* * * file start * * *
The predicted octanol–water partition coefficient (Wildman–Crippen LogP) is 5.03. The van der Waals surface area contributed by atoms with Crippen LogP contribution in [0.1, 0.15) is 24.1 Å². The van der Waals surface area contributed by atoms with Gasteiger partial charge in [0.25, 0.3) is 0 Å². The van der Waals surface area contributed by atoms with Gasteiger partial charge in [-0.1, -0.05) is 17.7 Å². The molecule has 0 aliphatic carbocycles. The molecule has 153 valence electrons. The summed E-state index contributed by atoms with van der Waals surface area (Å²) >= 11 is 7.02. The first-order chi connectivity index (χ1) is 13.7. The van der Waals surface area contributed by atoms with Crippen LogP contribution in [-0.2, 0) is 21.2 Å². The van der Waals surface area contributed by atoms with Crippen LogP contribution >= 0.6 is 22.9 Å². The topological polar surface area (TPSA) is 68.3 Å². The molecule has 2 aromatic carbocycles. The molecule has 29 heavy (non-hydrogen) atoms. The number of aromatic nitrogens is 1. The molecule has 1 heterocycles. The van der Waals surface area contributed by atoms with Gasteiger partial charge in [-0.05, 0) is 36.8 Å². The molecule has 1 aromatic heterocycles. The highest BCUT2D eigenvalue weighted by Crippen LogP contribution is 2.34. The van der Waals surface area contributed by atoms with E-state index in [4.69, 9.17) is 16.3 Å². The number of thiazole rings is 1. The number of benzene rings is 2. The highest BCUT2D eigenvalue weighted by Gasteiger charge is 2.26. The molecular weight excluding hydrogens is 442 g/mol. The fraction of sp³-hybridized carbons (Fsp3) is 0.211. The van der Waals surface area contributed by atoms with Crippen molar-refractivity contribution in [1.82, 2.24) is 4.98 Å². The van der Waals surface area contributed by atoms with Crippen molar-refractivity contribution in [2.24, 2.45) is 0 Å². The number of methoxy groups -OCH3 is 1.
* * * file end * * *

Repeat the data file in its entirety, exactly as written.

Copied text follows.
The predicted octanol–water partition coefficient (Wildman–Crippen LogP) is 5.03. The van der Waals surface area contributed by atoms with Crippen LogP contribution in [0.1, 0.15) is 24.1 Å². The van der Waals surface area contributed by atoms with Gasteiger partial charge in [0.25, 0.3) is 0 Å². The van der Waals surface area contributed by atoms with Gasteiger partial charge in [-0.1, -0.05) is 17.7 Å². The molecule has 0 aliphatic carbocycles. The molecule has 153 valence electrons. The summed E-state index contributed by atoms with van der Waals surface area (Å²) >= 11 is 7.02. The first-order chi connectivity index (χ1) is 13.7. The van der Waals surface area contributed by atoms with Crippen LogP contribution in [-0.2, 0) is 21.2 Å². The van der Waals surface area contributed by atoms with Crippen LogP contribution >= 0.6 is 22.9 Å². The topological polar surface area (TPSA) is 68.3 Å². The molecule has 2 aromatic carbocycles. The molecule has 29 heavy (non-hydrogen) atoms. The number of aromatic nitrogens is 1. The molecule has 1 heterocycles. The van der Waals surface area contributed by atoms with Gasteiger partial charge in [-0.05, 0) is 36.8 Å². The molecule has 1 aromatic heterocycles. The highest BCUT2D eigenvalue weighted by Crippen LogP contribution is 2.34. The van der Waals surface area contributed by atoms with E-state index in [4.69, 9.17) is 16.3 Å². The number of thiazole rings is 1. The number of benzene rings is 2. The highest BCUT2D eigenvalue weighted by Gasteiger charge is 2.26. The molecular weight excluding hydrogens is 442 g/mol. The fraction of sp³-hybridized carbons (Fsp3) is 0.211. The van der Waals surface area contributed by atoms with Crippen molar-refractivity contribution in [1.82, 2.24) is 4.98 Å². The van der Waals surface area contributed by atoms with Crippen molar-refractivity contribution in [2.24, 2.45) is 0 Å². The number of methoxy groups -OCH3 is 1.